The Definition Of Virtue In Meno's Paradox '

764 Words 4 Pages
Meno’s Paradox
Meno 's paradox questions the human’s ability to generate knowledge. According to the paradox, humans cannot learn something that they do not know. Socrates attempts to acquire knowledge about whether a given action is virtuous, without having the knowledge of what the definition of virtue is. In the paradox, Meno criticizes Socrates method of gaining knowledge. Socrates gains knowledge by questioning people what he does not know. Meno says that “one cannot discover virtue if they already know what it is, nor can one discover virtue if they don’t know what they’re looking for” (80E). However Socrates provides him with a theory citing an example of a slave boy. The example provides the possibility of human beings to gain knowledge. What Meno wanted to imply is that he himself does not understand the meaning of a virtue. The paradox contains 3 premises. First is distinct knowledge of a subject: either you understand a subject or you don’t understand the subject. Second is if you already know a subject it is impossible discover it, and third is if you don’t know the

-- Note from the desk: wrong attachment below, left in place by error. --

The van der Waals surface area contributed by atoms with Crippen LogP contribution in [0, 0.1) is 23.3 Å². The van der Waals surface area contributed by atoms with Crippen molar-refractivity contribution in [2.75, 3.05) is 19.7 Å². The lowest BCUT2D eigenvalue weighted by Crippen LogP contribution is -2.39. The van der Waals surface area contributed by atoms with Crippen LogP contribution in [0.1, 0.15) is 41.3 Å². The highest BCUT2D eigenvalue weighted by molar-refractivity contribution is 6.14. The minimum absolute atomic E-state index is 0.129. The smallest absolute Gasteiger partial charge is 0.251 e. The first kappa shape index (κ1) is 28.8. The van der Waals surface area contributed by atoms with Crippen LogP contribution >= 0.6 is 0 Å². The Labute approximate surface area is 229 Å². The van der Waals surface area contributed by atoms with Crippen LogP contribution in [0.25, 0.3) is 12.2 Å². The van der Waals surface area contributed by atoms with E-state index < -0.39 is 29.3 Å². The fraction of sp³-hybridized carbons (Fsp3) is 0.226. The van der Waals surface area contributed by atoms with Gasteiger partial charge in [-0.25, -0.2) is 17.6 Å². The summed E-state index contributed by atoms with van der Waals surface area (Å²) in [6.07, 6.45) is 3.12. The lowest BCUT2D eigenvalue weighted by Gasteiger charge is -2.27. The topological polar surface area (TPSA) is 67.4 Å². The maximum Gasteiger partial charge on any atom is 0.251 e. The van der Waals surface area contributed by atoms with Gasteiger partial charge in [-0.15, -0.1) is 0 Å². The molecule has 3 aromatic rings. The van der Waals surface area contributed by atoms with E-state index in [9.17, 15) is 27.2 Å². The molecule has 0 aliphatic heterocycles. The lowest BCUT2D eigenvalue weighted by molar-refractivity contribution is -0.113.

…show more content…
According to this theory the soul is brought back in a cycle of life and death. This means the soul has to stay underworld where it learns a lot concerning the physical world. Afterwards the soul is reborn. It does not learn anything new but instead recollects the information that it knows. Socrates argument is a bit interesting as he does not say Meno is wrong about attainment of knowledge. What he wants to imply is that we already know everything about everything. His theory of recollection is convincing and worth believing. The way he seems to prove that the soul is immortal and it has learnt everything. Therefore the soul can recollect everything including the virtue because it knew it before. However the theory can be disapproved since he bases his theory that the soul learns things while it is

Related Documents

Related Topics